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Beau’s brewery of Lugtread and NightMarzen fame hosted an Oktoberfest celebration near Ottawa this weekend. S and I caught the bus out with Squeaky and Calimocho and we all met up with Peanut Butter and Jelly later. It was a little reunion of our old food club, the Gastronati.

We all got a free green alpine hat (made in China and which didn’t fit any of our heads) and immediately bought litre steins for $8 that became our drinking vessels for the day. I really liked the branding for the whole event. Their graphic designer, who also did Beau’s’ little tractor logo, was recruited to hand out armbands at the shuttle bus pickup. It seems every Beau’s employee was given a job to do.

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The food was very gourmet considering that we were in the middle of a farmer’s field eating off of hay bales. Some of Ottawa’s best restaurants that have Beau’s on tap came out to feed the people with lots of hearty stew-type dishes, perfect for the cold, damp weather.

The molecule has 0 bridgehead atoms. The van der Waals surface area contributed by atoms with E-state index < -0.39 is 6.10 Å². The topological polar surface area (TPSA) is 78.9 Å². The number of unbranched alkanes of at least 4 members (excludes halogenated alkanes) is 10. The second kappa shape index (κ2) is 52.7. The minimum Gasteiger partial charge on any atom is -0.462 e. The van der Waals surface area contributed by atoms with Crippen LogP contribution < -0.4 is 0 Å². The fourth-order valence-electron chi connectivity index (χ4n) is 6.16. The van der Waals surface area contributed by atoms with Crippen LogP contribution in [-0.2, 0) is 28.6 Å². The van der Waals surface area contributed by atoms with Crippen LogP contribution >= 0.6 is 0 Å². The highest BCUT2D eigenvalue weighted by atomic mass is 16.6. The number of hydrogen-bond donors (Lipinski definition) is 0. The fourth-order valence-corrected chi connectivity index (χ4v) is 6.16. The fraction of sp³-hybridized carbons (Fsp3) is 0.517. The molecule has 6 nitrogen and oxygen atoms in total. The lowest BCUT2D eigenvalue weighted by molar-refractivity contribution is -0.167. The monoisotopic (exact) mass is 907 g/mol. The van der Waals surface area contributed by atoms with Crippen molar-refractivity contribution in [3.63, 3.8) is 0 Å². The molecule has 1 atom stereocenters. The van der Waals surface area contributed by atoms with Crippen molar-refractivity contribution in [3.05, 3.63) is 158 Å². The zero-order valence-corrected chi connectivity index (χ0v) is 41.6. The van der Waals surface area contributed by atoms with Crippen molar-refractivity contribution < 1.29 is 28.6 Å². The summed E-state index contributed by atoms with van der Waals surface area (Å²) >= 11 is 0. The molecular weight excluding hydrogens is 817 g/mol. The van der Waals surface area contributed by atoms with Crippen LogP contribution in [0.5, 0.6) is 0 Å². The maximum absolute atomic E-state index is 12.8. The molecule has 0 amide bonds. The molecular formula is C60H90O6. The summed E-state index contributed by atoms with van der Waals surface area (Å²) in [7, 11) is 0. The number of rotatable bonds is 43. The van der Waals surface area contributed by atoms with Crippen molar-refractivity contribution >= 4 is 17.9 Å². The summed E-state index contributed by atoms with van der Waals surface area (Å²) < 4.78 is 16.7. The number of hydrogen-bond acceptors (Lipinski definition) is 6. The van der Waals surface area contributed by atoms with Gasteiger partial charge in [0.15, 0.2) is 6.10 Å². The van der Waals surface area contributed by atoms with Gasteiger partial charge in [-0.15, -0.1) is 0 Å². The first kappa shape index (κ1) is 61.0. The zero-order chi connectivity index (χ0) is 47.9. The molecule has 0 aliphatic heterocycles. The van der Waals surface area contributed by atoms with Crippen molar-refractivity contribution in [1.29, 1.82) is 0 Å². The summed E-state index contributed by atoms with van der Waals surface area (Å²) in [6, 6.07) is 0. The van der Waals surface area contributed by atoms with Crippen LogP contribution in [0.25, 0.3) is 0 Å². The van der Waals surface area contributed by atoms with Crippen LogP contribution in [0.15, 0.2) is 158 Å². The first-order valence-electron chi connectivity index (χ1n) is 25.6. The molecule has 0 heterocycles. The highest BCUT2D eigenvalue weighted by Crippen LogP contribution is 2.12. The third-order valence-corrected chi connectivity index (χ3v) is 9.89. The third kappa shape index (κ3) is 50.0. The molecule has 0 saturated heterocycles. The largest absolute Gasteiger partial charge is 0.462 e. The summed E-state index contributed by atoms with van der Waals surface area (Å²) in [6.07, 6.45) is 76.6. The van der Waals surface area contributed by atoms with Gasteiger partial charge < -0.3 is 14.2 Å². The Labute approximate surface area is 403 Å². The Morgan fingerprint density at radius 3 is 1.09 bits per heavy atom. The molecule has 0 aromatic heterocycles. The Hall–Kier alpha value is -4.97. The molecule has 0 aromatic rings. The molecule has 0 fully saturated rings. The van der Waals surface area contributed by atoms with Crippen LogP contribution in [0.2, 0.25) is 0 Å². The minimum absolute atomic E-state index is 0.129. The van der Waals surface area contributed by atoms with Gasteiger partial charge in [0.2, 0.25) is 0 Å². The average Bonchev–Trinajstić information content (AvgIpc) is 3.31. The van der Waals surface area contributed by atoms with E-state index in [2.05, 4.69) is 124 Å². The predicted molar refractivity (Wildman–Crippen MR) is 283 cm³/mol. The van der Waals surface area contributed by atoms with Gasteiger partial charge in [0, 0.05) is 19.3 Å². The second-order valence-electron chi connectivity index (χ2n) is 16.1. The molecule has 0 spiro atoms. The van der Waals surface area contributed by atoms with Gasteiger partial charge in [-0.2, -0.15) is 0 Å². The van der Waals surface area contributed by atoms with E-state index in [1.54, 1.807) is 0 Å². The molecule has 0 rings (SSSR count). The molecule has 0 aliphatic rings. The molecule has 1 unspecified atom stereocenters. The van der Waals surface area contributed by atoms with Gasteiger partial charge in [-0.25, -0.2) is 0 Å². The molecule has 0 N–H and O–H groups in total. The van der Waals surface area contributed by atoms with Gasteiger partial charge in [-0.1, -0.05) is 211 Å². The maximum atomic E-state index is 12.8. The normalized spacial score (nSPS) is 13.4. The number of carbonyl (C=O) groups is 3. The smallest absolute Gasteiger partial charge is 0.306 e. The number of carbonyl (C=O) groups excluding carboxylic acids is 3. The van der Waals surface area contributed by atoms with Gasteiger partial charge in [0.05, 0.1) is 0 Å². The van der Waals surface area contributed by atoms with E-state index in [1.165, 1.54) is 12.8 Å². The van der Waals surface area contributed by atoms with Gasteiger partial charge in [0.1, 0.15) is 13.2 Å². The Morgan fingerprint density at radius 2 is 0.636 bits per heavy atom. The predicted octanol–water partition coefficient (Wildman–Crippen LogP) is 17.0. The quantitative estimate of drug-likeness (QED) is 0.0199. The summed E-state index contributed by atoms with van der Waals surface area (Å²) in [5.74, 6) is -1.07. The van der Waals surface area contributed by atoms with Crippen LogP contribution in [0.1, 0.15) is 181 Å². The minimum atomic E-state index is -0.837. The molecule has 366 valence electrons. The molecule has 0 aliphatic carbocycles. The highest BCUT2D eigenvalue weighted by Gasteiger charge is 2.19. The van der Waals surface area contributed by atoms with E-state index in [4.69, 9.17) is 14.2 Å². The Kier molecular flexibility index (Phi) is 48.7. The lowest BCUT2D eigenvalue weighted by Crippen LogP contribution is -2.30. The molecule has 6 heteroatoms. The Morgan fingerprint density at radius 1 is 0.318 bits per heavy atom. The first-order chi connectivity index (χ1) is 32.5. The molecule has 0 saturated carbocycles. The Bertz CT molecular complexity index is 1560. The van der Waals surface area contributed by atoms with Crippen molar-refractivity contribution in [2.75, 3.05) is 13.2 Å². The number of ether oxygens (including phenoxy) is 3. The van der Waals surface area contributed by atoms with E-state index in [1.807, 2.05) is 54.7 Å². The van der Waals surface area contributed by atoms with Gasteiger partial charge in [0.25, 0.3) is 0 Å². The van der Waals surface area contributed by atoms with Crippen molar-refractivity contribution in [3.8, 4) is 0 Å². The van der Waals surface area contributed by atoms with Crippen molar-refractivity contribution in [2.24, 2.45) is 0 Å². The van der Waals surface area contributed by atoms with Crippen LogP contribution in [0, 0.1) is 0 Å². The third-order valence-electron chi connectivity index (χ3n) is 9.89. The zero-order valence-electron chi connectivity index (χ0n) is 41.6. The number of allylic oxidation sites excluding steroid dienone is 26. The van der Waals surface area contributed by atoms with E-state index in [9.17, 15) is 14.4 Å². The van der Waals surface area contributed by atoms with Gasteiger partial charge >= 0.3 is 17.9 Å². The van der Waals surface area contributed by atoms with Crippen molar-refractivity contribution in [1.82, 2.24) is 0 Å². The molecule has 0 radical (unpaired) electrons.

Against a backdrop of happy oompah music, we ate fancy spaetzle poutine (which was so popular it ran out at 11:30 a.m.) and elk goulash from Murray Street, and a free raw oyster on the half shell from the Whalesbone.

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We also had two very nice dishes from the Urban Pear, a potato pancake with sausage slices and apple sauce, and a yummy hot cassoulet with chicken sausage, duck confit, smoked bacon and white beans and cabbage, real stick-to-your-ribs goodness!

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The only dish that really resembled traditional German fare was the Piggy Market’s Beau’s wurst on a bun with homemade condiments — very juicy and tasty. Squeaky took a big bite and I’m told a plume of sausage juice squirted onto my jacket. (I must have been too busy eating my delicious smoked fish chowder from Domus to notice.)

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Unfortunately, all the food ran out at around dinnertime because they had only really planned for about 1,000 and some 5,000 people came. They wisely ordered a large quantity of pizzas to keep people fed until 9 p.m. so that the next three hours weren’t pure alcohol!